Pavement's Scott Kannberg has finally released his first official "solo" album under his infamously random stage name, Spiral Stairs. Kannberg spent most of the '00s in Preston School of Industry, releasing two glittering albums of anthemic California pop tinged with Americana. Between these albums and Stephen Malkmus' work with the Jicks, Pavement fans could tide themselves over, even whilst ostensibly pining for the days of yore.
Now, on The Real Feel, Kannberg takes a huge step away from the Pavement aesthetic he helped pioneer and continued in PSOI. Which is too bad, because this new direction just isn't as fun or pretty as the work we've gotten from Mr. Stairs in the past. In fact, The Real Feel isn't a pop album at all—even when the break on "Stolen Pills" briefly reminds us of the possibility.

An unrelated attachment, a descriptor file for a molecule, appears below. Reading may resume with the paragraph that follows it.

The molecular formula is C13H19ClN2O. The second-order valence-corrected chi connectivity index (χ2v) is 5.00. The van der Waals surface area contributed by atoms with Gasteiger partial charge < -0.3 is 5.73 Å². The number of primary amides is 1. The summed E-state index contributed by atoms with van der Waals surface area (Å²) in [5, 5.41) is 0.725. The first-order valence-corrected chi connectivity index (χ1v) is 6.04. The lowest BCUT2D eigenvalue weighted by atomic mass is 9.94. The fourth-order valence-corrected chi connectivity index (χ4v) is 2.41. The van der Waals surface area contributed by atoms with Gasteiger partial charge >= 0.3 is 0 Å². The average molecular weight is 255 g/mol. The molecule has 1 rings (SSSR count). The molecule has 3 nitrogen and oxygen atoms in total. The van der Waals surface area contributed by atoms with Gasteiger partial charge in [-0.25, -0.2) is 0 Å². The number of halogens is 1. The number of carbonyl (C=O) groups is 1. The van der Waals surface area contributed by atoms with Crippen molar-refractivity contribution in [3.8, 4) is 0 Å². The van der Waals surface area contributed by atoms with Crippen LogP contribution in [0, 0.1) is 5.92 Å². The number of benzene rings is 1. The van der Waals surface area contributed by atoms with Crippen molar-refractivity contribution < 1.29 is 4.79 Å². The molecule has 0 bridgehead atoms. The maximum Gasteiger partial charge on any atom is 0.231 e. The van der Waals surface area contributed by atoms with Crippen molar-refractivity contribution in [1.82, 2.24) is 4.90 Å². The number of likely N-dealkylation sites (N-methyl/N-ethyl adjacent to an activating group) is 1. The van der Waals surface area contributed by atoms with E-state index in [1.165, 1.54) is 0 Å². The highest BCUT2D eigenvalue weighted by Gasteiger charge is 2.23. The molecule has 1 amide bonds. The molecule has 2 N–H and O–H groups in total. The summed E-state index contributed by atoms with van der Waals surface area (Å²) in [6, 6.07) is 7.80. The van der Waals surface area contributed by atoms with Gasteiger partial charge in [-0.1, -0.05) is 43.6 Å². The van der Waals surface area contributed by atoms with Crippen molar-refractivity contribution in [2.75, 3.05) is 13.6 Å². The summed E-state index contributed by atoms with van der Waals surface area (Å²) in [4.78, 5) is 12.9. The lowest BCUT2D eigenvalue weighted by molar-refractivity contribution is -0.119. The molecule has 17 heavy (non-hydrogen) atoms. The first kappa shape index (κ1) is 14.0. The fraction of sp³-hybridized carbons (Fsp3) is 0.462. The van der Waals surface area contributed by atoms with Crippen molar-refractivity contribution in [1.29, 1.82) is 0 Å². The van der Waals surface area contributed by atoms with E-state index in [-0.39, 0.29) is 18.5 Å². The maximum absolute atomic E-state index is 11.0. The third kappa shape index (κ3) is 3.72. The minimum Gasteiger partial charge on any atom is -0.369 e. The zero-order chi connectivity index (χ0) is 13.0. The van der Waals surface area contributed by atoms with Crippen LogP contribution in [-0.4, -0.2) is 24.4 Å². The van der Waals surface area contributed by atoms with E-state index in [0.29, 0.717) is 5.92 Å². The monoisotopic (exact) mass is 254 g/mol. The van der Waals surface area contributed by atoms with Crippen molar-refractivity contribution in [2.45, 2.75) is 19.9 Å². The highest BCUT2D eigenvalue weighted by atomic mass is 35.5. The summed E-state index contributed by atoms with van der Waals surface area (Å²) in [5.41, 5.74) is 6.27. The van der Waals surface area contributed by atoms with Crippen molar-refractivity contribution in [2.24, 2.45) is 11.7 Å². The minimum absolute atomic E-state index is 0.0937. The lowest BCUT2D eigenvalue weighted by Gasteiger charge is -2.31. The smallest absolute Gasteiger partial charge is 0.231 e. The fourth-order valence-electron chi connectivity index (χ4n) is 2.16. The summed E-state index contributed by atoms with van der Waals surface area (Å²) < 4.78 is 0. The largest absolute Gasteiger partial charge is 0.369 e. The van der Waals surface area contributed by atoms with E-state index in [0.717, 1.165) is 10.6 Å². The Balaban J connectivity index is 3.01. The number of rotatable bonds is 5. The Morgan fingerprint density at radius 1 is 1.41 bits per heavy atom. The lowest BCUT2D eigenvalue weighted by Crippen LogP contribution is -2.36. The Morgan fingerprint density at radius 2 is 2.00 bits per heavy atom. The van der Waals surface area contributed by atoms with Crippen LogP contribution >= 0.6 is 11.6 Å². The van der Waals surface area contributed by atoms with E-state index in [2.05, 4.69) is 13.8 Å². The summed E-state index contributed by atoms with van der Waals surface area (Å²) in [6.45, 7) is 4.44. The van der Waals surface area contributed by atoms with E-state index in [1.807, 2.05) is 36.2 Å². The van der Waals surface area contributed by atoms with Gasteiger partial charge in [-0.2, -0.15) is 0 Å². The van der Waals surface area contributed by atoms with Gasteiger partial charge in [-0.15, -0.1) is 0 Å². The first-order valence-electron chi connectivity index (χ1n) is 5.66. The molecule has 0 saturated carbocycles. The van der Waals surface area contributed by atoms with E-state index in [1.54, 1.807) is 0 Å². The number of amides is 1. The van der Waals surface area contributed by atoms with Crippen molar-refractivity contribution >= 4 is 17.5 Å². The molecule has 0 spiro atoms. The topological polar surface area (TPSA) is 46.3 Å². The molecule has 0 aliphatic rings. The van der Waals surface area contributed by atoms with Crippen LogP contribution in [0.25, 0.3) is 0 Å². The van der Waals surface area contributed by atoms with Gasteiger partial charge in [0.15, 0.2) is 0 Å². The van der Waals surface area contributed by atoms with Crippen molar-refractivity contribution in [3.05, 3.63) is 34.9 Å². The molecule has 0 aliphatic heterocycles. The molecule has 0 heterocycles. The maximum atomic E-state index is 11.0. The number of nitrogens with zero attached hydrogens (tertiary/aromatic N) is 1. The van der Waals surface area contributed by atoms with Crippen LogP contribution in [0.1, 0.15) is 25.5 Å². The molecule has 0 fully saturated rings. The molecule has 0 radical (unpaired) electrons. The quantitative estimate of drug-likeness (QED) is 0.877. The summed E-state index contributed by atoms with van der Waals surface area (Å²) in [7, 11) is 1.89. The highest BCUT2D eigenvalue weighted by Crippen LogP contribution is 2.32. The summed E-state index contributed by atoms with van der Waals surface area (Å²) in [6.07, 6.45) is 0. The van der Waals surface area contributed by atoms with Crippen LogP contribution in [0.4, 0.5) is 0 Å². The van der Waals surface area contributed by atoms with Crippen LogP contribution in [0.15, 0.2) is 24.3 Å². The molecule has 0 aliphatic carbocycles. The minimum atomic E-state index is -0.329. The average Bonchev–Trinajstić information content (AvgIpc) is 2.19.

This is a country/blues album filtered through the aesthetics of rock. It's an album that calls up images of hay-balers, lonely country roads, dirty parking lots outside of rural pool halls and big, dark horizons over flat mid-American landscapes. There's a certain romance to all of this, but the songs here are as redundant as the landscapes they conjure and reflect an existential bleakness that's atmospheric but not engaging.
We all know about art's inherent subjective value, which is openly addressed by the album on "Wharf Hand Blues," when Mr. Stairs tells us "What was wrong for you / Might have been right for me." To which his disappointed audience can only respond, "Touché."